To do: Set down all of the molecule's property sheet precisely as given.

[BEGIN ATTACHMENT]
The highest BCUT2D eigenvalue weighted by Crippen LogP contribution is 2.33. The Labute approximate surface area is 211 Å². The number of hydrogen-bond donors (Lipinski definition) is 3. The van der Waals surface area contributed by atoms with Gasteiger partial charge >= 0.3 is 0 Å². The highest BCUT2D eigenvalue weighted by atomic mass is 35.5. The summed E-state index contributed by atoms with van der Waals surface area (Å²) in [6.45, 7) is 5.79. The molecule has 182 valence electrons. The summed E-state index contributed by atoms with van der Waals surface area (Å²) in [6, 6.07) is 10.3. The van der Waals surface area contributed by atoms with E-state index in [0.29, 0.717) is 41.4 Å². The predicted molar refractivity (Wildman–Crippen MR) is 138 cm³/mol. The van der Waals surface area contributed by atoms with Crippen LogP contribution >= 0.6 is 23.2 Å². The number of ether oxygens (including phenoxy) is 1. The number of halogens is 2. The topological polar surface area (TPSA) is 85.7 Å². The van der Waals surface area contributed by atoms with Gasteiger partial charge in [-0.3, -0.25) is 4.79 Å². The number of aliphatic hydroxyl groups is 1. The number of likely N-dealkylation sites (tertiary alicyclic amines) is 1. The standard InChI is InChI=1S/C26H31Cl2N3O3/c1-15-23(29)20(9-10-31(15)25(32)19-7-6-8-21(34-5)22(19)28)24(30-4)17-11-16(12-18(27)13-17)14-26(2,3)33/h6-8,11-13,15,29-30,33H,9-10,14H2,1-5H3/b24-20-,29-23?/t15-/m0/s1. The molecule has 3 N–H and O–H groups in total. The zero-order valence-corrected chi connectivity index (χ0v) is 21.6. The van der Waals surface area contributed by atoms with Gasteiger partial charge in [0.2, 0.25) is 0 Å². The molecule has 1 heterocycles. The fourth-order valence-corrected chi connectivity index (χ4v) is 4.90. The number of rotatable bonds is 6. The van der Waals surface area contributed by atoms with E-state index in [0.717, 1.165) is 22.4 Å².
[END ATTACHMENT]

The highest BCUT2D eigenvalue weighted by Crippen LogP contribution is 2.33. The Labute approximate surface area is 211 Å². The number of hydrogen-bond donors (Lipinski definition) is 3. The van der Waals surface area contributed by atoms with Gasteiger partial charge >= 0.3 is 0 Å². The highest BCUT2D eigenvalue weighted by atomic mass is 35.5. The summed E-state index contributed by atoms with van der Waals surface area (Å²) in [6.45, 7) is 5.79. The molecule has 182 valence electrons. The summed E-state index contributed by atoms with van der Waals surface area (Å²) in [6, 6.07) is 10.3. The van der Waals surface area contributed by atoms with E-state index in [0.29, 0.717) is 41.4 Å². The predicted molar refractivity (Wildman–Crippen MR) is 138 cm³/mol. The van der Waals surface area contributed by atoms with Crippen LogP contribution >= 0.6 is 23.2 Å². The number of ether oxygens (including phenoxy) is 1. The number of halogens is 2. The topological polar surface area (TPSA) is 85.7 Å². The van der Waals surface area contributed by atoms with Gasteiger partial charge in [-0.3, -0.25) is 4.79 Å². The number of aliphatic hydroxyl groups is 1. The number of likely N-dealkylation sites (tertiary alicyclic amines) is 1. The standard InChI is InChI=1S/C26H31Cl2N3O3/c1-15-23(29)20(9-10-31(15)25(32)19-7-6-8-21(34-5)22(19)28)24(30-4)17-11-16(12-18(27)13-17)14-26(2,3)33/h6-8,11-13,15,29-30,33H,9-10,14H2,1-5H3/b24-20-,29-23?/t15-/m0/s1. The molecule has 3 N–H and O–H groups in total. The zero-order valence-corrected chi connectivity index (χ0v) is 21.6. The van der Waals surface area contributed by atoms with Gasteiger partial charge in [0.2, 0.25) is 0 Å². The molecule has 1 heterocycles. The fourth-order valence-corrected chi connectivity index (χ4v) is 4.90. The number of rotatable bonds is 6. The van der Waals surface area contributed by atoms with E-state index in [0.717, 1.165) is 22.4 Å².